What will be the consequences of this discriminatory policy when Florida’s black students leave school and enter the work place? Will standards be lowered – just for them – in their jobs or careers? Will they be paid the same salaries, bonuses or commissions for doing less work? Will they advance in those jobs based on goals and objectives that are lower for them than for employees of other races? The answer to all four questions is obvious: Hell, no.  

As a result, by programming black students to believe that less is more, or at least “equal”, Florida’s public education system will fail black students profoundly in preparing them for the real world. Call it the law of unintended consequences if you’d like, but in reality – it’s racism of the worst kind; racism that will most likely be embraced by a majority of Florida’s black population.

What’s next, Florida – revisitation of the argument for teaching Ebonics?

Separate but equal is not equal.

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Categories: Education, Liberal Lunacy, Planet Obama, Race, Racism

Tags: , ,

3 replies

  1. Well, let’s take a look. Dunno, but suppose those differing percentages by race represent the actual, historical results of presenting the same program to those different races? You can’t call that racism; it’s what the students did on their own, unless you can show they were treated differently somehow.
    Then suppose the schools were frowned on because there was a single level of attainment their students had to meet…call it ‘no student left behind’ maybe? And too many students didn’t meet it. Mostly failing if they were black, then Hispanic, etc. The schools might feel punished by having too many blacks and Hispanics under such a regime, no? And look for some bureaucratic solution?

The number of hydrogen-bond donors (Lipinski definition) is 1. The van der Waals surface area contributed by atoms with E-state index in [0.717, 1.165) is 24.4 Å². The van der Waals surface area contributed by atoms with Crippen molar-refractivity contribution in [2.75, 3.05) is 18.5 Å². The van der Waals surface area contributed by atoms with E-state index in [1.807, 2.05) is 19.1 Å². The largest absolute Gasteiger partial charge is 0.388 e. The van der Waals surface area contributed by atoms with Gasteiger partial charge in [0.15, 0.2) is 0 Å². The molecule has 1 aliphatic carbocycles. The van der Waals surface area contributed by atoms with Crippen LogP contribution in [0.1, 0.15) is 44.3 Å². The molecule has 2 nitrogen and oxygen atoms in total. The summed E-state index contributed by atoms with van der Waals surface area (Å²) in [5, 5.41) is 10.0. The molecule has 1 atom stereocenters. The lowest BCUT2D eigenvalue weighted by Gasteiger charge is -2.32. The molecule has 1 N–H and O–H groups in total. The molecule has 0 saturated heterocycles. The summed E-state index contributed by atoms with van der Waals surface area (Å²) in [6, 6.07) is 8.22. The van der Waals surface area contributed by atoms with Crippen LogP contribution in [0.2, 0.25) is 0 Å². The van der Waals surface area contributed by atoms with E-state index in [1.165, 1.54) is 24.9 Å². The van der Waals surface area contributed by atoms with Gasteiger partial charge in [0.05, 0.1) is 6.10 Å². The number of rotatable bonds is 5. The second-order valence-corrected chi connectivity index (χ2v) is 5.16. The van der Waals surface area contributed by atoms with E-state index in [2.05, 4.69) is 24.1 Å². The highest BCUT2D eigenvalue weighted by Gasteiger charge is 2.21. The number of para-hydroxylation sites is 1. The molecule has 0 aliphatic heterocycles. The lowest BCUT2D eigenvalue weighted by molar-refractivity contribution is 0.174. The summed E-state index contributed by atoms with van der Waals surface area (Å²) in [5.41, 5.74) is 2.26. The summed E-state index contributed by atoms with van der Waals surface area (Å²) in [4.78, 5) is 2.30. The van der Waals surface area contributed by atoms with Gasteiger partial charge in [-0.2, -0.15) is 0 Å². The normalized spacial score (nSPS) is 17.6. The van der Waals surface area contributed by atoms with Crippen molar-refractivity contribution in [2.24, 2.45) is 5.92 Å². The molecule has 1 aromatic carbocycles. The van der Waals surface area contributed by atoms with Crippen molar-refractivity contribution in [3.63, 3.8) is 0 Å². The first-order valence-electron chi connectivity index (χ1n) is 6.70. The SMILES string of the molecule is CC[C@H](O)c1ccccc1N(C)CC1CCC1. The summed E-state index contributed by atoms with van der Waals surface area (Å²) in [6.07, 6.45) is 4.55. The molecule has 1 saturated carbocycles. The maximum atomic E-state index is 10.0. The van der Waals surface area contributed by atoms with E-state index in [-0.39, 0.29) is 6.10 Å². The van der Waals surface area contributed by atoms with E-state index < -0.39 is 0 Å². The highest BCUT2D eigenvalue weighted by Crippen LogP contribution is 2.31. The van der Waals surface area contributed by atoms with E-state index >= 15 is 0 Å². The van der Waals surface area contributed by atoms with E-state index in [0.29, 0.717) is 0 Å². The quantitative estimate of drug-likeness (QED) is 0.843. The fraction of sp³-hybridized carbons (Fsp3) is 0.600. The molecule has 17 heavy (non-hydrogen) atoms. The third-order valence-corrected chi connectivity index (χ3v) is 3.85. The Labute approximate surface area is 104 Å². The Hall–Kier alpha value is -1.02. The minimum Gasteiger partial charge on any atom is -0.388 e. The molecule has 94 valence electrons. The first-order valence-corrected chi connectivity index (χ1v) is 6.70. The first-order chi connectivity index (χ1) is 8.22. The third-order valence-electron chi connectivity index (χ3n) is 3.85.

I’d call Florida ingenious and honest. Requiring schools to attain identical results from different populations in the name of a non-existent equality seems to me both unfair and worse, unreal. Perhaps Florida is pointing to that?

    • Respectfully, Jack, you’re wrong; racism need not necessarily be treating someone differently NEGATIVELY based solely on race,

      And – I wouldn’t call setting lower expectations for one race vs. another “ingenious” – particularly given that the world after school will not do so.

      • Well, I appreciate the respect;; I don’t get that so much when my wife or kids explain how wrong I am..

        But the concern is whether Florida is wrong. Kindly consider:
        1. Federal law punishes schools with too many kids testing at low proficiency.
        2. Proficiency test results nationwide come out at race-based levels, with blacks the lowest.
        3. Therefore, schools with ‘too many’ blacks will be punished.

        Seems to me, the Federal law that does that is wrong and Florida is right to game the system, thereby protecting its schools from what seems unfair punishment.

        The two separate subjects of low performance by government clients such as blacks, Indians and “Hispanics” (mostly Indians) and the abysmal public schools are,to me, an entirely different matter…upon which I suspect we will mostly agree.